Cyviz Solutions can be deployed in SCIFs (Sensitive Compartmented Information Facility) and in distributed environments.
“Our technology is integrated with standard authentication protocols and services, including SSO and two-factor. We have, for example, delivered extremely complex systems in multi classified SCIFs with NATO certification.”
As a manufacturer and integrator, it’s important to note that a lot of the securing is handed over to the client. When the final product and control room is operational, it’s the client’s responsibility to secure the room how they see fit.
“As a manufacturer, we ensure secure communications between our devices with the implementation of the TLS protocol and signal encryption,” Paul says.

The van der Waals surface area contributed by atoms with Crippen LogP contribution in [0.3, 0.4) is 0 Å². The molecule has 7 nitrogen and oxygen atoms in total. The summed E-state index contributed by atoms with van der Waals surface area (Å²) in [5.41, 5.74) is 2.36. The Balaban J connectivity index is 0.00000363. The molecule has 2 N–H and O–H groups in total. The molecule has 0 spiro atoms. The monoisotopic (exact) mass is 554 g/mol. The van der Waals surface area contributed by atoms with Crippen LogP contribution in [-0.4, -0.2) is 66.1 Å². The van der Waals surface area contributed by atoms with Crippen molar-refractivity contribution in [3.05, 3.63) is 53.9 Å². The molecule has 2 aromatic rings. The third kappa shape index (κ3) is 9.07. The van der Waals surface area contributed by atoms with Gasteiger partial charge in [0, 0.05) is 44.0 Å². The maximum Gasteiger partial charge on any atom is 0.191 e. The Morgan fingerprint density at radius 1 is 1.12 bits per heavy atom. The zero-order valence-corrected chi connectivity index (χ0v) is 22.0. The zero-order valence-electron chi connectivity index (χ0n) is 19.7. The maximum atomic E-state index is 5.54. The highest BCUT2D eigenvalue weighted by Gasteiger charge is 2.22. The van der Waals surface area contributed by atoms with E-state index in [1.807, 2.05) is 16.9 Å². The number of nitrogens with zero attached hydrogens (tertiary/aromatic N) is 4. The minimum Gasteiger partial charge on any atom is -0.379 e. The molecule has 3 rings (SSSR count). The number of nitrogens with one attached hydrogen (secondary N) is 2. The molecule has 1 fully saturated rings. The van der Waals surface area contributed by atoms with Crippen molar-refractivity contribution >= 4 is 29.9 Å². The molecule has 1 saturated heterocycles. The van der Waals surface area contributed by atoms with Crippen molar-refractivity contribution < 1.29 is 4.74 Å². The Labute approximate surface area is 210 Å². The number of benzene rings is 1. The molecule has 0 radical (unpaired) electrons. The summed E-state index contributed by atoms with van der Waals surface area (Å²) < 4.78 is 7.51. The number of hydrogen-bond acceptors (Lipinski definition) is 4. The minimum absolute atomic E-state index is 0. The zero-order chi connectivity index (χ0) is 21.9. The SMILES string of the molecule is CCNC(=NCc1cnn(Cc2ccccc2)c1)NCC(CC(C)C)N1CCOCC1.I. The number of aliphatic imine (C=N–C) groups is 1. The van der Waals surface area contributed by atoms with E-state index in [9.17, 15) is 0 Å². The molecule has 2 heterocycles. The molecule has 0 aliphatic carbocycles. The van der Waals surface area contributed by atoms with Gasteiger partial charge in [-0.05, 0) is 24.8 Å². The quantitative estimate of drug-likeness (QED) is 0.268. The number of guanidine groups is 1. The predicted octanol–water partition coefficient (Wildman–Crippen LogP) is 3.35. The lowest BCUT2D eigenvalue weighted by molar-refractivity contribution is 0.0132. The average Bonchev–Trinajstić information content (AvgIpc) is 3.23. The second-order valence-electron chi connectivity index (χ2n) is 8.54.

Control rooms are an essential part of most large-scale companies and can be used as a collaboration tool as well as its traditional intention. There may also be an increase in the amount of applications that control rooms have, just as a few years ago we never imagined running an array of video walls without plenty of RGB cables running in and out.
What does the future of Pro AV in control rooms look like? It’ll include a lot of what has succeeded in other aspects of the industry. It’ll make use of proven technologies that are low-risk, reliable and, most importantly, improve the decision making abilities of the user.